Seattle Children’s Hospital Letterpress Broadside Project Highlight
A Decade of Collaboration
10 years ago, Ecological Fibers was approached to see if we would be willing to donate our materials for an inspiring new project.
A collaborative group consisting of The School of Visual Concepts’ (SVC) Letterpress Program, Seattle Children’s Hospital, and the Seattle Arts & Lectures’ (SAL) Writers in the Schools (WITS) program were looking to handcraft a small batch of specialty portfolios using our woven Brillianta® book cloth. Each portfolio would house a collection of poems written by long-term patients of Seattle Children’s Hospital with the help of WITS writers in residence Sierra Nelson and Ann Teplick. Through the SVC Letterpress Program, the poems would be illustrated, designed and printed in a limited quantity by local letterpress printers.
We were honored to be considered and were more than happy to help contribute to such a touching project. With that, a decade-long partnership was formed.
HOW IT CAME TO BE
Soon after beginning their time as WITS writers in residence, Nelson and Teplick amassed a large collection of poetry from the patients at the Children’s Hospital. These works perfectly encapsulated their mission and provided an incredible outlet for the patients, but it also inspired the duo. They wanted to use the opportunity to elevate this creative outlet, provide heartfelt mementos to the patients’ families, and showcase the pieces at local exhibitions as a way to properly memorialize the poems. There, the basis of the project was formed.
Jenny Wilkson, the Director of the School of Visual Concepts’ (SVC) Letterpress Program and Partners in Print, and Bonnie Thompson Norman, one of the project’s letterpress printers, as well as book binder, book artist, and proprietor of The Windowpane Press, recently took the time to tell us more about this annual project.
The Portfolio Design
Since the first edition 10 years ago, the style and design of the portfolios has evolved significantly. From the original magnet-clasped case, to ribbon-bound flaps, the passion and attention to detail is clear in every new edition. But as the project has changed over the years, so too has the idea that a more simplistic portfolio design would allow for more attention to be spent focused on the contents within.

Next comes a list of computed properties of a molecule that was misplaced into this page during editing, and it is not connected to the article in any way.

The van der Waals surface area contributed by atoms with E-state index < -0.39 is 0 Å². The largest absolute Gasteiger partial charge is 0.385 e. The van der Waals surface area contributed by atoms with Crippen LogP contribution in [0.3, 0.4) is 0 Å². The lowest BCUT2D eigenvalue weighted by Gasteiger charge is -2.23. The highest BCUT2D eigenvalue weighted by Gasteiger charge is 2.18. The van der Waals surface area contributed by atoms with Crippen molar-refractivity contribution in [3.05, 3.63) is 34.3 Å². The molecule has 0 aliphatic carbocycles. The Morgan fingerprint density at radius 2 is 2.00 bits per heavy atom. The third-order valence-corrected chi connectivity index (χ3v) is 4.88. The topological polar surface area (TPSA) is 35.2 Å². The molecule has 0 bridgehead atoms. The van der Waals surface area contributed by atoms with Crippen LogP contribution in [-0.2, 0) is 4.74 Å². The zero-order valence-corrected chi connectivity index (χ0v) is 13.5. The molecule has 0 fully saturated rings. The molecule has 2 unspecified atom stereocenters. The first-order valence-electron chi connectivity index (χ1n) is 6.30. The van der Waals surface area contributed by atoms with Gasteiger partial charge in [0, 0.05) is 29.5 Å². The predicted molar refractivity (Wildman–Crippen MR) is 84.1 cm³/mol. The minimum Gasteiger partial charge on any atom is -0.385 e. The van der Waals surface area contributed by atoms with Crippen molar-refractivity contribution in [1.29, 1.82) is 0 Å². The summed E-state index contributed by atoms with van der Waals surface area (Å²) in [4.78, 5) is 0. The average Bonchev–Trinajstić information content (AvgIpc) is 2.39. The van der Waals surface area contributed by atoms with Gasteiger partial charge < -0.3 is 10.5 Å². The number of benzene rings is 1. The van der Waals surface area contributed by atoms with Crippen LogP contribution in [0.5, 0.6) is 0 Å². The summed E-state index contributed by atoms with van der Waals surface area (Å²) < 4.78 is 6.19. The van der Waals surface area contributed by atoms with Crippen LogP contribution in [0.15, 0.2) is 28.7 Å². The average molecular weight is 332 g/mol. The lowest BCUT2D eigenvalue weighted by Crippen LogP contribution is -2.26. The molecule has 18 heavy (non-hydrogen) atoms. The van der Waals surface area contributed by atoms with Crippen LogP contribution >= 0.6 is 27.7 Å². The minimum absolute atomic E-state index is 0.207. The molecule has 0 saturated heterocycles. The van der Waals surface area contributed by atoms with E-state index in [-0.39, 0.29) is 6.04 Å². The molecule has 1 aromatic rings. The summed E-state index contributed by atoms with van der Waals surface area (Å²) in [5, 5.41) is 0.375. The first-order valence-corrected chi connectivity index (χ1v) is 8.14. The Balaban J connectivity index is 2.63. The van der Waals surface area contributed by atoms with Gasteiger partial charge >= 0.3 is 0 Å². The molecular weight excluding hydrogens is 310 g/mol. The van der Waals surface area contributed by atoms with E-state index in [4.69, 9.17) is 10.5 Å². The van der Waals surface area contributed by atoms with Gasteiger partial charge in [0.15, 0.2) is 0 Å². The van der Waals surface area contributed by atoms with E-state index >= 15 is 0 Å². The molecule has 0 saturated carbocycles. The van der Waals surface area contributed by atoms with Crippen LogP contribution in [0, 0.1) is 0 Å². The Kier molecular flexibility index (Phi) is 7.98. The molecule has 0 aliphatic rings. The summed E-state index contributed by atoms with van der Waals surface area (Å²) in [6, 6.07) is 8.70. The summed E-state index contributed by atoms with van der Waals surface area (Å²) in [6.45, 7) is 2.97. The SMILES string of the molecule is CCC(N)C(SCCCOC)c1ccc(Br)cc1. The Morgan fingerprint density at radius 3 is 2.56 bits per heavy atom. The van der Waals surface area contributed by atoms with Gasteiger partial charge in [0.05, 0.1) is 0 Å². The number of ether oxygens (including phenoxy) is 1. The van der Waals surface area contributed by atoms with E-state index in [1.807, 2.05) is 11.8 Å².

This year’s design boasts a striking Azure 4012 Brillianta® woven cloth with a ⅓ flap on the right side clasping the cover closed. Standing out boldly on the central left side of the cover is a letterpress printed label with a dotted design and printed with “I Know What It Means To Be Brave” which acts as a very appropriate title for the 2020 collection of publications.
The flap opens to unlock the portfolio, and the remaining cover swings open to reveal the freestanding title card in the central panel, as well as the beautifully written introductory essay from 15-year-old Omar Shambeen on the left. A bold splash of Yellow 4031 Brillianta® separates the columns and adds a wonderful bit of contrast to the design.
“I was very familiar with Brillianta®. I like the colors, I like the cloth, the color combinations can be very cheerful. There were points in which I thought about stamping and it would work for that as well.”
~Bonnie Thompson Norman
Binding and Portfolio
The choice to host these letterpress-printed poems in a woven cloth portfolio provided a perfect synthesis of classically intimate styles and design techniques.
“These poems needed letterpress and these beautiful portfolios because they mean so much more than a photocopy or a print out of the poem ever could,“ said Wilkson, “doing it in this mode of reproduction, where there is so much intention, it is limited edition by nature, the actual work itself becomes more tactile. It’s just that much more special in this format.”
What It’s All About
There is power in print. In art. And getting lost in your craft can allow for an opportunity to escape reality, if only for a brief moment in time.
“The quote that Sierra gave which I think is really powerful is ‘a sense of self in a medical setting is eroded. You can’t envision yourself beyond your medical diagnosis,’” said Wilkson, “being able to write poetry, and to see that poetry be published allows them to reenvision themselves as poets… And published poets! That’s where the real power comes from.”